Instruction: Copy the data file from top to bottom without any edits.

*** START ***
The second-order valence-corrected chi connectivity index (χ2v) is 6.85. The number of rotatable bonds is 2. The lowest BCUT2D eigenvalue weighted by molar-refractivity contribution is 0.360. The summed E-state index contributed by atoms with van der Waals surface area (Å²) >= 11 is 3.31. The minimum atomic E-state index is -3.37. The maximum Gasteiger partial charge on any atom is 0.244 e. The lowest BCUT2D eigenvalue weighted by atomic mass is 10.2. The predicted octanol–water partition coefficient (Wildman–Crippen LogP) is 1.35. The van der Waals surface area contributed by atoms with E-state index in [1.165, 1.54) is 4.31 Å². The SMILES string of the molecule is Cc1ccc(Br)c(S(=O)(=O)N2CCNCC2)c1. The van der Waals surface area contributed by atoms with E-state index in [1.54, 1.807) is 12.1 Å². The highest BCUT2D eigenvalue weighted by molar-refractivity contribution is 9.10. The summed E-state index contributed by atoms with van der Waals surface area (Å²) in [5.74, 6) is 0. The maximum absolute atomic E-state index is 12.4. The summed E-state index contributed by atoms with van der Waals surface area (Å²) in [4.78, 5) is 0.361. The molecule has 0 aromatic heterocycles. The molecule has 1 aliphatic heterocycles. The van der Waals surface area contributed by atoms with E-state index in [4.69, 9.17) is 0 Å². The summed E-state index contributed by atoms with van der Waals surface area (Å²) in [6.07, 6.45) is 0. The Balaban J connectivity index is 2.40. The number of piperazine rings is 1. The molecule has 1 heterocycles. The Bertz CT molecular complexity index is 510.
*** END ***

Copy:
The second-order valence-corrected chi connectivity index (χ2v) is 6.85. The number of rotatable bonds is 2. The lowest BCUT2D eigenvalue weighted by molar-refractivity contribution is 0.360. The summed E-state index contributed by atoms with van der Waals surface area (Å²) >= 11 is 3.31. The minimum atomic E-state index is -3.37. The maximum Gasteiger partial charge on any atom is 0.244 e. The lowest BCUT2D eigenvalue weighted by atomic mass is 10.2. The predicted octanol–water partition coefficient (Wildman–Crippen LogP) is 1.35. The van der Waals surface area contributed by atoms with E-state index in [1.165, 1.54) is 4.31 Å². The SMILES string of the molecule is Cc1ccc(Br)c(S(=O)(=O)N2CCNCC2)c1. The van der Waals surface area contributed by atoms with E-state index in [1.54, 1.807) is 12.1 Å². The highest BCUT2D eigenvalue weighted by molar-refractivity contribution is 9.10. The summed E-state index contributed by atoms with van der Waals surface area (Å²) in [5.74, 6) is 0. The maximum absolute atomic E-state index is 12.4. The summed E-state index contributed by atoms with van der Waals surface area (Å²) in [4.78, 5) is 0.361. The molecule has 0 aromatic heterocycles. The molecule has 1 aliphatic heterocycles. The van der Waals surface area contributed by atoms with E-state index in [4.69, 9.17) is 0 Å². The summed E-state index contributed by atoms with van der Waals surface area (Å²) in [6.07, 6.45) is 0. The Balaban J connectivity index is 2.40. The number of piperazine rings is 1. The molecule has 1 heterocycles. The Bertz CT molecular complexity index is 510.